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WHO’s pandemic treaty

  • IAS NEXT, Lucknow
  • 04, Mar 2022
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Members of the World Health Organisation (WHO) held the first round of negotiations towards the pandemic treaty on February 24, 2022.

  • The meeting was aimed at agreeing on ways of working and timelines for a “convention, agreement or other international instrument” to prevent further pandemics and to improve the preparedness and response in case of its occurrence.

What is the pandemic treaty?

In December 2021, the Health Assembly adopted a decision titled “The World Together” at its second special session since it was founded in 1948.

  • Under the decision, the health organisation established an intergovernmental negotiating body (INB) to draft and negotiate the contents of the pandemic treaty in compliance with Article 19 of the WHO Constitution.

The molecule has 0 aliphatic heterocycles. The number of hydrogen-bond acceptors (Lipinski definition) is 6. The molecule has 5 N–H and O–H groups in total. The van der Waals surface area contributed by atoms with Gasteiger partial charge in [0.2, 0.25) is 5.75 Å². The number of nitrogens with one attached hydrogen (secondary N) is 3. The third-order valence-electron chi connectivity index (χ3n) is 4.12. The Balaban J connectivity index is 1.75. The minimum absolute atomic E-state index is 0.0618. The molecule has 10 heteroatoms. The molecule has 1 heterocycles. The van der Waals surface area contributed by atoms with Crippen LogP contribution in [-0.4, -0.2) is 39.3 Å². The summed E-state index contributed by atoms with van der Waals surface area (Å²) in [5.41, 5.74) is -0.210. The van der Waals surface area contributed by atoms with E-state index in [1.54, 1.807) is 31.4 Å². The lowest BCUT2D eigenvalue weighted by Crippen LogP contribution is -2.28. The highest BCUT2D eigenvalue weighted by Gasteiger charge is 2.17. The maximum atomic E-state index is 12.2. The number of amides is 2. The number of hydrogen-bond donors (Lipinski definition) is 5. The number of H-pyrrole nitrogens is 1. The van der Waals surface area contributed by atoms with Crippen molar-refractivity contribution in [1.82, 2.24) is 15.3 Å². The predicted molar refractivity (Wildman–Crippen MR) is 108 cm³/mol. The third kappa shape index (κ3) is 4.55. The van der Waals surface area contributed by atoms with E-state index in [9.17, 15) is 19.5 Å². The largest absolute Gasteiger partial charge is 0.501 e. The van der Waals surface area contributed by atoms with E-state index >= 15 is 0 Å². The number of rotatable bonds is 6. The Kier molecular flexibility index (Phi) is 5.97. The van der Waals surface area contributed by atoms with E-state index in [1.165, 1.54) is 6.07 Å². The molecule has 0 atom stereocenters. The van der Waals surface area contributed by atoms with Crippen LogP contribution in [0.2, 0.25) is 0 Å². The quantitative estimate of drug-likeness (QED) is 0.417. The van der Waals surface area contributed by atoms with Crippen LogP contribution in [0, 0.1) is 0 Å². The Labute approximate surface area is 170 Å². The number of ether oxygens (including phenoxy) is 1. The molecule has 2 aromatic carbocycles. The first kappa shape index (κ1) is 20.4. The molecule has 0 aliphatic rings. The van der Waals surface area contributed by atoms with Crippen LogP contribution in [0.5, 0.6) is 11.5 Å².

• The pandemic treaty is expected to cover aspects like data sharing and genome sequencing of emerging viruses and equitable distribution of vaccines and drugs and related research throughout the world.

Need for:

  • Solutions to the COVID-19 pandemic have seen an inequitable distribution of vaccines so far, with poorer countries at the mercy of others to receive preventive medication.
  • Most countries have followed the “me-first” approach which is not an effective way to deal with a global pandemic.

Why is this treaty not a sufficient step to fight present or future pandemics?

  • Treaty only provides recommendations for tackling a particular issue while ignoring that the countries especially in the south require resources and capacities to reach the public health targets.
  • There is no focus on bridging these deficiencies or capacity inequities. That rich countries have given out far more booster shots in four months than poor countries have given out doses all year, reflects this capacity inequity b/w global North and the South.
  • Any global effort must ensure distributed capacities so that countries and regions in the south have sovereignty over essential medicines, materials, manufacturing and supply chains.